The Upside of Anger is a pleasant surprise, a sprightly comedy with a dramatic aftertaste. Two confident stars, in well-honed performances, drive the narrative: Joan Allen as "a very sad and bitter woman" occasional trapped in comical situations and Kevin Costner as a sort of loser with benefits poised between celebrity and oblivion.
Allen plays Terry Wolfmeyer, the newly single matriarch of four young women (Erika Christensen, Evan Rachel Wood, Keri Russell, and Alicia Witt). Each deals, in her own way, with the abrupt disappearing act of the man of the house. One daughter pursues a new career while sleeping with her boss, another wastes away physically, and so on. Meanwhile, Allen's Terry becomes drinking buddies with Denny Davies (Costner), an ex-baseball star who now hosts a radio talk-show. Costner plays the role in an ingratiating seriocomic vein; the retired pro-baller fits him like an old glove.
Writer-director Mike Binder turns in a funny supporting performance as the producer of Denny's show, but he's even more valuable behind the camera, keeping the potentially overripe story fresh. His best line—"This is the problem with being a deviant—everyone sees you as one-dimensional"—illustrates how the film blends, sometimes uncomfortably, stylization with realism. No one would ever say that line with a straight face, and some of the dramatic proclamations are also overripe, but Costner and Allen expertly ground every syllable.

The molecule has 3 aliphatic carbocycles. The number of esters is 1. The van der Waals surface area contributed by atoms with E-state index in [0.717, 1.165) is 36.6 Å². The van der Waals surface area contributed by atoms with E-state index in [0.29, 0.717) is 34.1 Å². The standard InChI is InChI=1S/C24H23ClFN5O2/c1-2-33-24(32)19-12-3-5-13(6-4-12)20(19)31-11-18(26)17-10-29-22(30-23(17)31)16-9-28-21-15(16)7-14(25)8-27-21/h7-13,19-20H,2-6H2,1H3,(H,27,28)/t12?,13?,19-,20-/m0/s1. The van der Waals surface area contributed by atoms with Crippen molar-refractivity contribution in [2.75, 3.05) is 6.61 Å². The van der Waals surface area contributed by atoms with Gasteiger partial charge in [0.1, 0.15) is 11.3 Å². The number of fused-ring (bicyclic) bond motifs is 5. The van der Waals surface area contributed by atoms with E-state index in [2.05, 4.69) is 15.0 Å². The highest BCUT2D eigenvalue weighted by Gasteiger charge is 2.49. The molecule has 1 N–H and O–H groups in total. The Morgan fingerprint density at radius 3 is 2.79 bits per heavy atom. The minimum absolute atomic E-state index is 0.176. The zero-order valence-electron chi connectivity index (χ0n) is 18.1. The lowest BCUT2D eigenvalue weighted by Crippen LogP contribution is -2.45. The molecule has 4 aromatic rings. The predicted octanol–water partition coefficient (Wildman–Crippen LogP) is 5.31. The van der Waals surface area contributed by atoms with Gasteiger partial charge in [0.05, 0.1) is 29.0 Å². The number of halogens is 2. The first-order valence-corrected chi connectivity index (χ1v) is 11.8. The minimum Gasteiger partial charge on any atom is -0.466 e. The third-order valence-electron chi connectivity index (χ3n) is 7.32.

Allen provides the tough core, delivering lines like the post-coital appraisal "Now that was a real misstep" with withering, pathological conviction. At her self-pitying worst, Terry drinks vodka and watches TV in her robe. When she gets moving again, she has a pathological need to court the anger of her daughters and potential boyfriend Davies. That she's right on the edge all the time has a downside and an upside, as her imagination and hope slowly begin to bloom again.
Though the characters' clear alcoholism never comes to a head, the plot and dialogue can be self-consciously whimsical at times, and a sharp left turn near the end utterly strains reason, The Upside of Anger remains the prickly, ticklish comedy-drama James L. Brooks has forgotten how to make.